Hallowed be Your name…this is the first petition. We seek to honor God’s name as our Father in heaven. Hallowed basically means holy, to be set apart, no name like this name. To proclaim the holiness of God’s name is not just to set God apart, but it is also for our benefit. We come before God hallowing His name to remind us that we are nothing apart from God. We are resetting our mindset to know that this is the God above all gods and we are not God! It is You, O God, not me! We learn this also from Psalm 115.1, “Not to us, O Lord, not to us, but to your name give glory, for the sake of your steadfast love and your faithfulness!” See! The Psalms teach us about prayer!

Adoration is normally the first movement in prayer. Now, there are times, especially in desperation when we may not formally begin here. But even if we are address God first with a question like, why must I suffer so? The fact that we are praying to God is an acknowledgment of His majesty and power. We have not gone to a false god. We have not, not prayed at all, but we go to the One we know as Father, Lord, the One to be prayed to because He is like no other.



There is something significant in this opening to the prayer:

1. It calls us to remember who God is.

2. It calls us to remember who we are.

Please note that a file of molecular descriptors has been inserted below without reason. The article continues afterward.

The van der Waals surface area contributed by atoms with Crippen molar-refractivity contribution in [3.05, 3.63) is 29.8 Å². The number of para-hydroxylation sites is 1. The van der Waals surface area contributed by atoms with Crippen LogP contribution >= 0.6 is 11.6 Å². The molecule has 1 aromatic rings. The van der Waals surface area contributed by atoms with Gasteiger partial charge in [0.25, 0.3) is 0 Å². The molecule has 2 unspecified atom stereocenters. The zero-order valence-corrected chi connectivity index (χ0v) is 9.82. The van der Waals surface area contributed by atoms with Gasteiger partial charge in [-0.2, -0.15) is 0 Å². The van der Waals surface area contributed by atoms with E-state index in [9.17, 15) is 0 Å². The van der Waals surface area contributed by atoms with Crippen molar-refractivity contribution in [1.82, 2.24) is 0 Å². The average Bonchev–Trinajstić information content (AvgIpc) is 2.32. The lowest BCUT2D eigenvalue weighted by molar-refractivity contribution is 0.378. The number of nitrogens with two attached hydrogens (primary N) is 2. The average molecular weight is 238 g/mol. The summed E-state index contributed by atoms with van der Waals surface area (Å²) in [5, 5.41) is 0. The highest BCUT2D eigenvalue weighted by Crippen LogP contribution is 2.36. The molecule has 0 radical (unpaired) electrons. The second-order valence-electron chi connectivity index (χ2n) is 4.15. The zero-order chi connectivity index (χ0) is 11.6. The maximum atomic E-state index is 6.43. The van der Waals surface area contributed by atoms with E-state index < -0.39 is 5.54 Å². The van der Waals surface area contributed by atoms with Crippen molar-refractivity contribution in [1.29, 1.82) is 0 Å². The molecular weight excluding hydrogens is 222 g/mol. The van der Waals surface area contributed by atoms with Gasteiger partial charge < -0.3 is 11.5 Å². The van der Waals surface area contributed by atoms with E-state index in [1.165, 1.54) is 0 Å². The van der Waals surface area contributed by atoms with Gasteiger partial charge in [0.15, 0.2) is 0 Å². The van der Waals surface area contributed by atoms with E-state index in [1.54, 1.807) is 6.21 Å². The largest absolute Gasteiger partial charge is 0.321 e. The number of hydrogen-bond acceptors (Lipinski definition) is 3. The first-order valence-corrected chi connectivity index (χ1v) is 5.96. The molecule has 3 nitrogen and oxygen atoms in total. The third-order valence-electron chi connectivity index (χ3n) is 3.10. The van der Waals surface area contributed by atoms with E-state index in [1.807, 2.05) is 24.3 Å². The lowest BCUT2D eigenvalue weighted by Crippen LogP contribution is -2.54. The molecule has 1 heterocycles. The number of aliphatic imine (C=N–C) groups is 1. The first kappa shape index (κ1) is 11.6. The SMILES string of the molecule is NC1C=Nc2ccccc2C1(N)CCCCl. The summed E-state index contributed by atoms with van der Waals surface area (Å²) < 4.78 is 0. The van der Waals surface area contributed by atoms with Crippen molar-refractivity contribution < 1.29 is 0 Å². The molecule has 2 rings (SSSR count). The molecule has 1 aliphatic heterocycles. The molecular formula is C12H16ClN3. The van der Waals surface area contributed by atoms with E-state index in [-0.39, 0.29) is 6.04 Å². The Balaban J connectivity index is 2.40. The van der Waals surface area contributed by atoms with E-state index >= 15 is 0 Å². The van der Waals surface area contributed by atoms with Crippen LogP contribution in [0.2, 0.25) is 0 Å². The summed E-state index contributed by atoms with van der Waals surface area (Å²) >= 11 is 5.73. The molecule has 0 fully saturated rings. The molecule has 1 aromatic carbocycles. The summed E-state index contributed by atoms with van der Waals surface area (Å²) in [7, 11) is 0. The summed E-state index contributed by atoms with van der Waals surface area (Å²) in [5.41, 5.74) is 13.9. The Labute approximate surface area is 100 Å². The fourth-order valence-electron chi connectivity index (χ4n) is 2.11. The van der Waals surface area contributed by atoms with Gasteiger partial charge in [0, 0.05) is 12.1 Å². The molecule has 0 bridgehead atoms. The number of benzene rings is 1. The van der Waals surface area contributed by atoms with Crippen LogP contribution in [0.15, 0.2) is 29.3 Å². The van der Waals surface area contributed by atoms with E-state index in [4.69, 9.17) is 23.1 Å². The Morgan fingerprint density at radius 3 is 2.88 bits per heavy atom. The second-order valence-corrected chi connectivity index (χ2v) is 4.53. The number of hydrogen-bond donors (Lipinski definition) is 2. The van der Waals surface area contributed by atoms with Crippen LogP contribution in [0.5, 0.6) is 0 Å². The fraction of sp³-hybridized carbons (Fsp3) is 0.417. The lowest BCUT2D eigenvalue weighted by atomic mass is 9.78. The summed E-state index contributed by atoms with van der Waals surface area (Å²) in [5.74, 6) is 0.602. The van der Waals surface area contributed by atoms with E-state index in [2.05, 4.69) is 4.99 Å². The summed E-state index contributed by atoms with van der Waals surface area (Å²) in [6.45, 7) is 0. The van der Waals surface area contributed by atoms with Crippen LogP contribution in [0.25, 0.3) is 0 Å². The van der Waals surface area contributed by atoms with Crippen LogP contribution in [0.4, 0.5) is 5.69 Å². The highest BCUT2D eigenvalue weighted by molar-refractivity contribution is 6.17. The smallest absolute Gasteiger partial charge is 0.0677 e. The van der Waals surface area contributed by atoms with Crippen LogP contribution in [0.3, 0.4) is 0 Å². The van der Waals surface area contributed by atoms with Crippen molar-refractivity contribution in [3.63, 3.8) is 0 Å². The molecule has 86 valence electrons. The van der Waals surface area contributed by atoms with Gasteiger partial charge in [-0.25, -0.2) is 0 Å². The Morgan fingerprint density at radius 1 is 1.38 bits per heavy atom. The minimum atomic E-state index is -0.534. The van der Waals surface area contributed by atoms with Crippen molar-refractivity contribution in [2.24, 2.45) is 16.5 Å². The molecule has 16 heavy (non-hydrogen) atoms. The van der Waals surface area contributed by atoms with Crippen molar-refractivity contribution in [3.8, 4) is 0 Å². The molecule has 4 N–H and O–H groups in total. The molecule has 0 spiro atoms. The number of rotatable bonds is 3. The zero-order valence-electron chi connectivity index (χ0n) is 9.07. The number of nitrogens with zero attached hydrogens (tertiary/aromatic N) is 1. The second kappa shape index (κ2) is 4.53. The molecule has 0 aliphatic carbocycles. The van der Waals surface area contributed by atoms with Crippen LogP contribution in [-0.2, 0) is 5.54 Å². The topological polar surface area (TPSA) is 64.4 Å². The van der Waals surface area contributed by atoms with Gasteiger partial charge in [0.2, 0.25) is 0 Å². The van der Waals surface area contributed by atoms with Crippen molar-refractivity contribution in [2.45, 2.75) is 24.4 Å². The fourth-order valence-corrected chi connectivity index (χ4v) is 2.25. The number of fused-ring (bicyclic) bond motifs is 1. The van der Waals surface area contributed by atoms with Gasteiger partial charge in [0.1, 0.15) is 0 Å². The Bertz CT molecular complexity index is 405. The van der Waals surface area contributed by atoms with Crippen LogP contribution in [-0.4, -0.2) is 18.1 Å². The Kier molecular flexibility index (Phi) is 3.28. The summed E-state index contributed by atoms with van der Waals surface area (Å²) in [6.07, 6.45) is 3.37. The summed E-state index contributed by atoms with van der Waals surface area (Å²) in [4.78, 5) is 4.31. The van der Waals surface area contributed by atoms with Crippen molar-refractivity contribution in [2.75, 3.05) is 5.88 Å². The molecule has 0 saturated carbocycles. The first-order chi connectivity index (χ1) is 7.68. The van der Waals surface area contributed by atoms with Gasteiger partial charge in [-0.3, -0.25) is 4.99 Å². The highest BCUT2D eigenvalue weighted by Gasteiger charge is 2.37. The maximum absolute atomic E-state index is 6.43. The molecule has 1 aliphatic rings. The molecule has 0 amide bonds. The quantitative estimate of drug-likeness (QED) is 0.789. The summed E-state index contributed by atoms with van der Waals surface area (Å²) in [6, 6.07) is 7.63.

3. It calls us to remember who we are in relationship to one another.

(Noted by Tyler Staton in Praying Like Monks, Living Like Fools, pg 56.)


God is our Father, we are His children, and we are related in this familial covenant of love and grace.


The Lord’s Prayer is a model prayer, not only for giving us something to pray in worship and not the only prayer we should ever use, but a prayer that also teaches us something more about prayer itself. It is a guide to how we might commune with the Father in the intimate discipline and privilege of prayer. We are seeking God’s will, in lifting high His name and seeking to bring glory to His name even through asking for things for ourselves, for our needs.

I hope that as we learn a little bit more about the Lord’s Prayer in this short series, we will begin to see the prayer as more than just something we say each Sunday in worship, but the depth and power of what Jesus teaches us will rekindle our understanding of the significance of this prayer and help us focus beyond a rote repetition to truly grasp what we are doing in praying together this prayer. Amen.